Sadly, it is one of the bigger reasons why deals go awry in the lower-to-mid market tier. And, it can be avoided.

Causes of the Gap

There are a variety of reasons why a seller may think that their business is worth more than what others are willing to pay for it.

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Selling your business? Timing is everything.

by Kelly Deis of SoundPoint Consulting

Owners want to sell their businesses for for a variety of reasons – some want to retire and others are ready to move on to something else. Most owners ask – “is now a good time to sell?” Not surprisingly, the answer is, “it depends”.

Here are three factors to consider when timing the sale of your business. Of course, it is best when all three are optimally aligned, but that is not always possible.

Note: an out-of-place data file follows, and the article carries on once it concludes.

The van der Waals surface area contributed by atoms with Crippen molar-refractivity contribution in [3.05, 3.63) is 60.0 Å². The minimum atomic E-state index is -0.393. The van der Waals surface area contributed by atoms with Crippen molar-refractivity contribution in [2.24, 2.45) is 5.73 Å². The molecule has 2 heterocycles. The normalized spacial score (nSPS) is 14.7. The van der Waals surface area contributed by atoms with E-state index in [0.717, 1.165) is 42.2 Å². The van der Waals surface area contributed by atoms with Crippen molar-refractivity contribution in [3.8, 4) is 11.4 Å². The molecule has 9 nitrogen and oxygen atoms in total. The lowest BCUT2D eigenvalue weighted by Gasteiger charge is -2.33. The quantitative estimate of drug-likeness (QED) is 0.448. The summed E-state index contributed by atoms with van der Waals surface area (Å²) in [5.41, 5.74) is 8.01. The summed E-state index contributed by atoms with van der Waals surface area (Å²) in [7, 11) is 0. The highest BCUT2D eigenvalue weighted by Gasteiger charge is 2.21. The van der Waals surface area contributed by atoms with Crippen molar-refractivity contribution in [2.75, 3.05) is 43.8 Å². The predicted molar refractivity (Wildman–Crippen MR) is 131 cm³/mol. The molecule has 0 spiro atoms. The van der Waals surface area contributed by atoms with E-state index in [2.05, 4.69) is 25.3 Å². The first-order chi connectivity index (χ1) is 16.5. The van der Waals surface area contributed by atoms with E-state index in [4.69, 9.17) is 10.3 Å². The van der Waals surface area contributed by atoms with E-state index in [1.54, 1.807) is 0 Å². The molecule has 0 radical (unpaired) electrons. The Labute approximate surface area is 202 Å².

The State of the Owner

The owner is critical to the success and ultimate value of a business. Typically, once the owner is beyond his or her prime, the business value will begin to falter.

It is best to sell when the owner is engaged, still excited about the business and perhaps wiling to stay on after the sale. Likewise, the more youthful and healthy the owner the less they will appear eager to sell.

You want to be the owner that wants to sell, not one that has to sell.  Continue reading

How to retire from your own business.

by Kelly Deis of SoundPoint Consulting

You started your business 10, 20 or even 30 years ago. It has been good to you. You’ve built it from infancy, fed it, grew it and, in turn it has provided you a comfortable lifestyle.